(Bloomberg) -- On a 10-year futures equivalent basis, hedge funds short positioning across tenors exceeded 5 million contracts onto fresh multiyear levels, according to data released by the Commodity Futures Trading commission released Monday.
Bearish sentiment also extended into the cash space, where Tuesday’s JPMorgan Chase & Co.’s Treasury client survey showed the most net short since Sept. 6 with the fewest outright longs since Aug. 15.
Federal Reserve Chair Jerome Powell is scheduled to speak on the economy at an event hosted by the Brookings Institution in Washington on Wednesday at 1:30pm local time.
The following is a rundown of how positioning has unfolded in various markets:
Stretched Hedge Fund Shorts
The combined net short across SOFR, eurodollar and Treasury futures among hedge funds increased by almost 190,000 10-year futures equivalents in the week up to Nov. 22, to over 5 million contracts and the most short over multiple years. On the flip-side, the net long position for asset managers was extended by 74,000 contracts, testing 5.5 million 10-year futures equivalents.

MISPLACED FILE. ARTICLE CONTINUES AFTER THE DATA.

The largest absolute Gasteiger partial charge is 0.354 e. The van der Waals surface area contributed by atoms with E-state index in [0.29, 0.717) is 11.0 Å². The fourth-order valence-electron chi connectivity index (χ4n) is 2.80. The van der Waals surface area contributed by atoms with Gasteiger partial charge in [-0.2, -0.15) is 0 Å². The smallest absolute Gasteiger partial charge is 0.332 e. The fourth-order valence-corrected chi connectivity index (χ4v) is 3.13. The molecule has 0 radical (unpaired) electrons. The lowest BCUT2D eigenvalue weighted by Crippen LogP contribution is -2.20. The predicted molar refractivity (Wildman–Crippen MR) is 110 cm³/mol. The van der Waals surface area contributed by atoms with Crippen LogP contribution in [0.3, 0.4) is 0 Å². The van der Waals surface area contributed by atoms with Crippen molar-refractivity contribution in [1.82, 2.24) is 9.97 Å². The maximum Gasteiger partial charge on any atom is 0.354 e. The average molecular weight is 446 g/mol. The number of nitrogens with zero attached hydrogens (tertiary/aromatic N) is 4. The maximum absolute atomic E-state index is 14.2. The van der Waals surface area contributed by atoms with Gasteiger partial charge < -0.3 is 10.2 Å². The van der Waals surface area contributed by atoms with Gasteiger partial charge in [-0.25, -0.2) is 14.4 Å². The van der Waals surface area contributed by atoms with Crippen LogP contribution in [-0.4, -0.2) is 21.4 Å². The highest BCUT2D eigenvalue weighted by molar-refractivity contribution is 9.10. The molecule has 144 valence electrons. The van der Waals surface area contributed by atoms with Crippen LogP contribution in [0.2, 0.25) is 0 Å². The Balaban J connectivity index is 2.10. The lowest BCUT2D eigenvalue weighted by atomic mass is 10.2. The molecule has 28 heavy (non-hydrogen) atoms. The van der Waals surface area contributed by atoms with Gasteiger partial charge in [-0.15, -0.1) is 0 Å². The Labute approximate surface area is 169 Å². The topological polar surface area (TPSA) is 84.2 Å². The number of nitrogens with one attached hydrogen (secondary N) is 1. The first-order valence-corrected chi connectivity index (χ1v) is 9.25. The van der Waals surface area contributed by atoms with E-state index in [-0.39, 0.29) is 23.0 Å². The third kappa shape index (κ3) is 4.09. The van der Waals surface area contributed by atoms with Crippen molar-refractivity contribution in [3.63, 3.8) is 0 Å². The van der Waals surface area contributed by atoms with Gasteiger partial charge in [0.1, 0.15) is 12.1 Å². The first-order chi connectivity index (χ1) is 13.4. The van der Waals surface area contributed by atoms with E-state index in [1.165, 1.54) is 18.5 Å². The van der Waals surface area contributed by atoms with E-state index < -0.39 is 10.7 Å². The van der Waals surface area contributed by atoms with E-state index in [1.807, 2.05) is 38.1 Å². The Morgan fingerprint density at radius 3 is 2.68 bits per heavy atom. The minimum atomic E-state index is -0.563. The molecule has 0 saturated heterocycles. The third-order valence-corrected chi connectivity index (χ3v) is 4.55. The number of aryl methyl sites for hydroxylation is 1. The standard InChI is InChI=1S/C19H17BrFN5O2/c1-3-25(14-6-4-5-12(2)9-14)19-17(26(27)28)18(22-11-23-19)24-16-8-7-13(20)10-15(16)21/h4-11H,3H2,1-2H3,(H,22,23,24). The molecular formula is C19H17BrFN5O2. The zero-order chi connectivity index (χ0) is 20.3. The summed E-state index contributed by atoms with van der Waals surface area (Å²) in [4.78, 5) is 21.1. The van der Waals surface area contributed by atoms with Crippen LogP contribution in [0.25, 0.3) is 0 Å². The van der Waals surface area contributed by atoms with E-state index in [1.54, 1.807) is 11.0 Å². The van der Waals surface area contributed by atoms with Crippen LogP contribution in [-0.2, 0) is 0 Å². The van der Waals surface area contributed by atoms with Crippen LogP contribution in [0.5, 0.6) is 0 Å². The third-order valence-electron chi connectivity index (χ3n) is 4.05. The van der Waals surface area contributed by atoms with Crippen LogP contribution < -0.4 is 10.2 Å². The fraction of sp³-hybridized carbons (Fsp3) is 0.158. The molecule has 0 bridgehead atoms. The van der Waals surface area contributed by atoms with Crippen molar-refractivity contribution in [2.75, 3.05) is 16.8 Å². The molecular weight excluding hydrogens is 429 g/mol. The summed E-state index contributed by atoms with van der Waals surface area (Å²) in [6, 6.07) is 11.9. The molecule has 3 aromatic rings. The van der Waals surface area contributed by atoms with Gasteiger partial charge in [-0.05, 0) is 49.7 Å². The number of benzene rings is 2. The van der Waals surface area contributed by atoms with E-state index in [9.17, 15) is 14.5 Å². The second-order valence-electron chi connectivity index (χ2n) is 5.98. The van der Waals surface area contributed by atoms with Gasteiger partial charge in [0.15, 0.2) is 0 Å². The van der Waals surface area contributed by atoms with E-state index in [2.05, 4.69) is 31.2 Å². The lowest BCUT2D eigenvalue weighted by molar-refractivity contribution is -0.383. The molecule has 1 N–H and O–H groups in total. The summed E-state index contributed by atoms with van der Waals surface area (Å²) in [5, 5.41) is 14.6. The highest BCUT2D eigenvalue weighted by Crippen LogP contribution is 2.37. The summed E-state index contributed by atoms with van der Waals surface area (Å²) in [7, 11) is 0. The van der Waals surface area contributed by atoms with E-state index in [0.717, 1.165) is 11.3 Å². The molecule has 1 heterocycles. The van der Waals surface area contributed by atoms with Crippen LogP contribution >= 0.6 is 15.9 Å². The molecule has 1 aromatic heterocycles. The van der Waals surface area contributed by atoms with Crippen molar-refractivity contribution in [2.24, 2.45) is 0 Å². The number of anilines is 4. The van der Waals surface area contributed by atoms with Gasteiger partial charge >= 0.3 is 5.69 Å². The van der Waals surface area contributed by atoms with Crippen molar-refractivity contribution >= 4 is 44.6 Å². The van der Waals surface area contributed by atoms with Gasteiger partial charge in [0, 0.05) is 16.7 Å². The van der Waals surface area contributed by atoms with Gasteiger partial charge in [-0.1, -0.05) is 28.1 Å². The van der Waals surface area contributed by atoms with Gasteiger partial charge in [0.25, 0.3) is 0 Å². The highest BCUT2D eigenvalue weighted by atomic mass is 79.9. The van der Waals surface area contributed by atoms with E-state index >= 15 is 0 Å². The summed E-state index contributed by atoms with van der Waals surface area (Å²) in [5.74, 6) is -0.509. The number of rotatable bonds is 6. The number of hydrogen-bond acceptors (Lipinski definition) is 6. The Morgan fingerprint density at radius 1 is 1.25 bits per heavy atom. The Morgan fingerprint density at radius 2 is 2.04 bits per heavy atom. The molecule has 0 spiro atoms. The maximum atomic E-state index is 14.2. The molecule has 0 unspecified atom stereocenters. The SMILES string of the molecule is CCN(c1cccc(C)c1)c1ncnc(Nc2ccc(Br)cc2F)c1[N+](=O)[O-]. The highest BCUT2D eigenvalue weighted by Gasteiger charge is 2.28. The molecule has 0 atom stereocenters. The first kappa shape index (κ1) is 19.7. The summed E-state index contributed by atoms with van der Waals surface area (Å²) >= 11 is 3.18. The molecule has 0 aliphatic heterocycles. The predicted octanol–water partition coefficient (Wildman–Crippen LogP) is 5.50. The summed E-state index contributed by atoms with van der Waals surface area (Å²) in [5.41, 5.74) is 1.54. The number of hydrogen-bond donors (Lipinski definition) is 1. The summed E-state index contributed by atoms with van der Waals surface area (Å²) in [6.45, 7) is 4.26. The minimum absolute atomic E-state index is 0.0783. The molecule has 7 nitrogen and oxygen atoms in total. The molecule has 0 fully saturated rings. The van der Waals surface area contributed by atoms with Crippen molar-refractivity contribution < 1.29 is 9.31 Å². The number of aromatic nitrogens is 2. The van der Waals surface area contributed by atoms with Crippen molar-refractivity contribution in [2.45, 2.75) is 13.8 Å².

Bulk of hedge fund shorts were added in 10-year note futures, where net positioning was extended by $7.1 million per basis point in risk to the most short since February 2020. Hedge funds were also aggressive net sellers of ultra-long bond futures and five-year note futures in the week up to Nov. 22.
Skew Back Favoring Puts
The put/call skew on 10-year futures has recently tested parity as 10-year yields have looked to breach 3.60% to the downside for the first time since start of October. The latest backup back through 3.70% has seen higher premium re-build to hedge a move higher in Treasury yields.
Risk builds at 4.15% 10-year
Significant amount of 10-year March 2023 option open interest has built in the 110.00 put strike, equivalent to around 4.15% yield. For upside protection, large open interest sits at the 116.00 and 120.00 call strikes, equivalent to 3.30% and 2.70% yield.
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